Childers, Erskine Barton (1929–96), broadcaster, writer, and United Nations official, was born 11 March 1929 in Dublin, eldest of two sons and four daughters of Erskine Hamilton Childers (qv), politician, and Ruth Childers (née Dow), of New Hampshire, USA. Educated at Newtown in Co. Waterford and then at TCD, where he studied modern languages and history, he subsequently attended Stanford University in California, USA, specialising in international relations, and serving as vice-president of the National Students' Association. After working as trainee manager for Qantas Airways in Australia in the early 1950s, he pursued a career as a broadcaster and writer. He travelled to Africa to make documentaries for the BBC and published Common sense about the Arab world (1960) and The road to Suez (1962), which responded to the demonisation of the Egyptian leader Col. Nasser. He maintained a passionate interest in, and admiration for, Arab civilisation throughout his life.
From 1967 to 1989 he worked across many regions for several United Nations organisations. Based initially in Bangkok, Thailand, directing aid and development across Asia, he pioneered the technique of propagating the results of individual programmes to enable one country to learn from another. In 1974 he became world director of communications for the UN development agencies, based in New York. An expert in economic development, he later served as senior adviser to the UN director for development and international economic cooperation till 1989. After his retirement, he joined with Sir Brian Urquhart to write A world in need of leadership: tomorrow's United Nations (1990). Further collaboration with Urquhart saw the publication of three works on the need to reorganise the UN secretariat, on strengthening the international response to humanitarian emergencies, and on renewing the UN system. Although a longtime UN employee, he condemned aspects of the organisation's performance and was hugely critical of the manner in which he felt it was constrained by the self-interest of major western countries, led by the US. Observing that the benefits of development aid were offset by the denial of fair trading opportunities to poorer countries, Childers believed that the main industrial nations were preventing the UN from exercising the global economic leadership that its founders intended. He criticised the Gulf war (1991) as motivated to protect oil supplies and profits, and accused the US, Britain, and France of using their permanent membership of the security council to undermine peace-keeping operations.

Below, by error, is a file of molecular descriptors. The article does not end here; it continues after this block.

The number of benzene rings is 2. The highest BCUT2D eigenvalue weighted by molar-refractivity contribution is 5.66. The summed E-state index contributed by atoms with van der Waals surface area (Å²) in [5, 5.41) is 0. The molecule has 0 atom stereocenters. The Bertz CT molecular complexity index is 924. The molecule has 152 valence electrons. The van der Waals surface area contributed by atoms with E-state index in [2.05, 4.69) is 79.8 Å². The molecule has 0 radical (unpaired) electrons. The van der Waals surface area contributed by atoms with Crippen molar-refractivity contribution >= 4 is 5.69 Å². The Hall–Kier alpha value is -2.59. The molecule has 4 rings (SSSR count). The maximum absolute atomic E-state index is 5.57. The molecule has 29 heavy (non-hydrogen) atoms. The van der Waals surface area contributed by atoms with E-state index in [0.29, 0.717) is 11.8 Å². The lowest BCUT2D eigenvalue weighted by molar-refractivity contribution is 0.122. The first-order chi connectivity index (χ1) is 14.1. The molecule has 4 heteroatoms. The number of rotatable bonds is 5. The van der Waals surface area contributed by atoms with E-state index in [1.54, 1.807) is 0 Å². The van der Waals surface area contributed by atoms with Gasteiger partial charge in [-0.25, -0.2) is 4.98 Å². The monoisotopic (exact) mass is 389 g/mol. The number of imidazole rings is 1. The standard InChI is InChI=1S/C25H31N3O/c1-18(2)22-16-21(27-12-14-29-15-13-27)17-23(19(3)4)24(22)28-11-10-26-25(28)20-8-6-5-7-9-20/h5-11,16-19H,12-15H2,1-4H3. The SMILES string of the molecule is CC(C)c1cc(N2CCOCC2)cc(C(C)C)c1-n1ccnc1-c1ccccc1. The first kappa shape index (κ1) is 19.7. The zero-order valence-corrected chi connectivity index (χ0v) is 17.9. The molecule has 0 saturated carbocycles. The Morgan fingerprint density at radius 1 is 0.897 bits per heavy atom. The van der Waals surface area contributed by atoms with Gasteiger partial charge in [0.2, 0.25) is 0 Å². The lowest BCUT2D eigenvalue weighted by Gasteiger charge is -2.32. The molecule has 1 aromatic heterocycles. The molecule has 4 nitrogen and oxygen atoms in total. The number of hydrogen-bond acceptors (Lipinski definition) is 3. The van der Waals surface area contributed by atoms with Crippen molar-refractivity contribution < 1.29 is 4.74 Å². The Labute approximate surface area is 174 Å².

Combining strong opinions with thoughtful analysis, he was a passionate believer in justice for developing countries and constantly researched, wrote, and lectured on the issue. He died 25 August 1996 in Luxembourg shortly after speaking at the fiftieth anniversary congress of the World Federation of United Nations Federations, an organisation of which he was secretary-general. He married – and later divorced – Sonia Baker, an Australian, with whom he adopted two daughters. He then married (1970) Mallica Vatrathon of Bangkok, a UN sociologist; they had one son, Erskine Caesar. In 1996 he had another son, (Patrick Seán) David Barton Childers, with his partner Marjolijn Snippe.